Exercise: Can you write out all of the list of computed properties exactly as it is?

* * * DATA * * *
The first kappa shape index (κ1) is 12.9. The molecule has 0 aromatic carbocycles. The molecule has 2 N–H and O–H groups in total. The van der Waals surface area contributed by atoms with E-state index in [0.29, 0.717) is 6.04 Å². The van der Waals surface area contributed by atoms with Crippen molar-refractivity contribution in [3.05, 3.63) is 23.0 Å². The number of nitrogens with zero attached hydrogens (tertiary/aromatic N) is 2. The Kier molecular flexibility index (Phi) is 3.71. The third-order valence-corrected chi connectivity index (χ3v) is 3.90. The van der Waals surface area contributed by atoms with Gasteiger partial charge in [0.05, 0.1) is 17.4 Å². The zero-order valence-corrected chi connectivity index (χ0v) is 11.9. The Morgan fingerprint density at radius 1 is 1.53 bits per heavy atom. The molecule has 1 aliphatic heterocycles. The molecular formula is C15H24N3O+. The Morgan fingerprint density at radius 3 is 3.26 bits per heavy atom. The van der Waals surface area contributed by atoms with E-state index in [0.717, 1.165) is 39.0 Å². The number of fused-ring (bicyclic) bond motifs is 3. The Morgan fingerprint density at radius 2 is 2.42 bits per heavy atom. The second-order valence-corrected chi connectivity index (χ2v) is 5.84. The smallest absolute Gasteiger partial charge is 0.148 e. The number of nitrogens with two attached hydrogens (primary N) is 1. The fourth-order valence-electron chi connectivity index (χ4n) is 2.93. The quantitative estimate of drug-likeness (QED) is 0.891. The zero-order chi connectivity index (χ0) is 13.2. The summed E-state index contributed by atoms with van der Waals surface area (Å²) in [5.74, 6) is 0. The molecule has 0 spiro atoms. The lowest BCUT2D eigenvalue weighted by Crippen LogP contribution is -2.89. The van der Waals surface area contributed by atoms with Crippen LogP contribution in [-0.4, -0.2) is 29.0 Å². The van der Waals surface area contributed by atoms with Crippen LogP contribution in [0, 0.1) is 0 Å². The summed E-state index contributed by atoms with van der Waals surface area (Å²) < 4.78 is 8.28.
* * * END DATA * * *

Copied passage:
The first kappa shape index (κ1) is 12.9. The molecule has 0 aromatic carbocycles. The molecule has 2 N–H and O–H groups in total. The van der Waals surface area contributed by atoms with E-state index in [0.29, 0.717) is 6.04 Å². The van der Waals surface area contributed by atoms with Crippen molar-refractivity contribution in [3.05, 3.63) is 23.0 Å². The number of nitrogens with zero attached hydrogens (tertiary/aromatic N) is 2. The Kier molecular flexibility index (Phi) is 3.71. The third-order valence-corrected chi connectivity index (χ3v) is 3.90. The van der Waals surface area contributed by atoms with Gasteiger partial charge in [0.05, 0.1) is 17.4 Å². The zero-order valence-corrected chi connectivity index (χ0v) is 11.9. The Morgan fingerprint density at radius 1 is 1.53 bits per heavy atom. The molecule has 1 aliphatic heterocycles. The molecular formula is C15H24N3O+. The Morgan fingerprint density at radius 3 is 3.26 bits per heavy atom. The van der Waals surface area contributed by atoms with E-state index in [0.717, 1.165) is 39.0 Å². The number of fused-ring (bicyclic) bond motifs is 3. The Morgan fingerprint density at radius 2 is 2.42 bits per heavy atom. The second-order valence-corrected chi connectivity index (χ2v) is 5.84. The smallest absolute Gasteiger partial charge is 0.148 e. The number of nitrogens with two attached hydrogens (primary N) is 1. The fourth-order valence-electron chi connectivity index (χ4n) is 2.93. The quantitative estimate of drug-likeness (QED) is 0.891. The zero-order chi connectivity index (χ0) is 13.2. The summed E-state index contributed by atoms with van der Waals surface area (Å²) in [5.74, 6) is 0. The molecule has 0 spiro atoms. The lowest BCUT2D eigenvalue weighted by Crippen LogP contribution is -2.89. The van der Waals surface area contributed by atoms with Crippen LogP contribution in [-0.4, -0.2) is 29.0 Å². The van der Waals surface area contributed by atoms with Crippen LogP contribution in [0, 0.1) is 0 Å². The summed E-state index contributed by atoms with van der Waals surface area (Å²) < 4.78 is 8.28.